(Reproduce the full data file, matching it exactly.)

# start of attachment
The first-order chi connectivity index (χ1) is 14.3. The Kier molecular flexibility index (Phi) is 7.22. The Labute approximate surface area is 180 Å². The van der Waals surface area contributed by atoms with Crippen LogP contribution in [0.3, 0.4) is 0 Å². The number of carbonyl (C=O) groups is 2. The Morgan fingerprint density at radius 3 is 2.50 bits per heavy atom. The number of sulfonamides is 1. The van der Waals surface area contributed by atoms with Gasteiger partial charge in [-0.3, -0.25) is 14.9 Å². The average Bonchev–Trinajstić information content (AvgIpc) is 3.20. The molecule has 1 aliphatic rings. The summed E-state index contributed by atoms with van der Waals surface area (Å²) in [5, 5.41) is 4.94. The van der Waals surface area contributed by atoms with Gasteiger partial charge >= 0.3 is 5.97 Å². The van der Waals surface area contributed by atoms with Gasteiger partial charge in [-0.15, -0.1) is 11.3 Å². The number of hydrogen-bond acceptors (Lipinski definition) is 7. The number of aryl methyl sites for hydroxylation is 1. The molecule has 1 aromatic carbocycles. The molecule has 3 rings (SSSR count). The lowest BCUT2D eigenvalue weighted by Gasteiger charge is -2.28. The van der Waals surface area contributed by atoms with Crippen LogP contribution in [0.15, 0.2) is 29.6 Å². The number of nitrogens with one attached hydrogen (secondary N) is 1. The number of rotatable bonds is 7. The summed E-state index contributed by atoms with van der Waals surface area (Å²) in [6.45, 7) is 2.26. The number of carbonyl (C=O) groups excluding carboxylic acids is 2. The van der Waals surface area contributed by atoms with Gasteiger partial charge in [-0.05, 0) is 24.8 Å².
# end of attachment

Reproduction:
The first-order chi connectivity index (χ1) is 14.3. The Kier molecular flexibility index (Phi) is 7.22. The Labute approximate surface area is 180 Å². The van der Waals surface area contributed by atoms with Crippen LogP contribution in [0.3, 0.4) is 0 Å². The number of carbonyl (C=O) groups is 2. The Morgan fingerprint density at radius 3 is 2.50 bits per heavy atom. The number of sulfonamides is 1. The van der Waals surface area contributed by atoms with Gasteiger partial charge in [-0.3, -0.25) is 14.9 Å². The average Bonchev–Trinajstić information content (AvgIpc) is 3.20. The molecule has 1 aliphatic rings. The summed E-state index contributed by atoms with van der Waals surface area (Å²) in [5, 5.41) is 4.94. The van der Waals surface area contributed by atoms with Gasteiger partial charge >= 0.3 is 5.97 Å². The van der Waals surface area contributed by atoms with Gasteiger partial charge in [-0.15, -0.1) is 11.3 Å². The number of hydrogen-bond acceptors (Lipinski definition) is 7. The number of aryl methyl sites for hydroxylation is 1. The molecule has 1 aromatic carbocycles. The molecule has 3 rings (SSSR count). The lowest BCUT2D eigenvalue weighted by Gasteiger charge is -2.28. The van der Waals surface area contributed by atoms with Crippen LogP contribution in [0.15, 0.2) is 29.6 Å². The number of nitrogens with one attached hydrogen (secondary N) is 1. The number of rotatable bonds is 7. The summed E-state index contributed by atoms with van der Waals surface area (Å²) in [6.45, 7) is 2.26. The number of carbonyl (C=O) groups excluding carboxylic acids is 2. The van der Waals surface area contributed by atoms with Gasteiger partial charge in [-0.05, 0) is 24.8 Å².